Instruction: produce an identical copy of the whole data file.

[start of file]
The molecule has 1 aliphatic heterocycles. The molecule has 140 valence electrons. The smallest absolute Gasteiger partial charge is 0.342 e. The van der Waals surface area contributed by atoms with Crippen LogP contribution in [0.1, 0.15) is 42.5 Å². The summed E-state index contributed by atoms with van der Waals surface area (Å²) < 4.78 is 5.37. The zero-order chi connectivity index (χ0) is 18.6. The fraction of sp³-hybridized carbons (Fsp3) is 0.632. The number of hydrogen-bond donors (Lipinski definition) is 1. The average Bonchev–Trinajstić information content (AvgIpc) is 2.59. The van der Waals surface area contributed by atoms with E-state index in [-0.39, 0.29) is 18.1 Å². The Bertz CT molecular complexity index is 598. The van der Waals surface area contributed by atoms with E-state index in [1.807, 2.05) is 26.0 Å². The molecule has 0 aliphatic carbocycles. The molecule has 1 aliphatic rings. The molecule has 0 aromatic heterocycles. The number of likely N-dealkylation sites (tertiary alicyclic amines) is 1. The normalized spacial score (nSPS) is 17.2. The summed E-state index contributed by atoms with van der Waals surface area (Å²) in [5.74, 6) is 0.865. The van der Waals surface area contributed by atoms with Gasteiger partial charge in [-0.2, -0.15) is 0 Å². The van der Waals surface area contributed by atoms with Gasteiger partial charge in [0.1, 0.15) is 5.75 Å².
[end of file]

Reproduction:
The molecule has 1 aliphatic heterocycles. The molecule has 140 valence electrons. The smallest absolute Gasteiger partial charge is 0.342 e. The van der Waals surface area contributed by atoms with Crippen LogP contribution in [0.1, 0.15) is 42.5 Å². The summed E-state index contributed by atoms with van der Waals surface area (Å²) < 4.78 is 5.37. The zero-order chi connectivity index (χ0) is 18.6. The fraction of sp³-hybridized carbons (Fsp3) is 0.632. The number of hydrogen-bond donors (Lipinski definition) is 1. The average Bonchev–Trinajstić information content (AvgIpc) is 2.59. The van der Waals surface area contributed by atoms with E-state index in [-0.39, 0.29) is 18.1 Å². The Bertz CT molecular complexity index is 598. The van der Waals surface area contributed by atoms with E-state index in [1.807, 2.05) is 26.0 Å². The molecule has 0 aliphatic carbocycles. The molecule has 1 aliphatic rings. The molecule has 0 aromatic heterocycles. The number of likely N-dealkylation sites (tertiary alicyclic amines) is 1. The normalized spacial score (nSPS) is 17.2. The summed E-state index contributed by atoms with van der Waals surface area (Å²) in [5.74, 6) is 0.865. The van der Waals surface area contributed by atoms with Gasteiger partial charge in [-0.2, -0.15) is 0 Å². The van der Waals surface area contributed by atoms with Gasteiger partial charge in [0.1, 0.15) is 5.75 Å².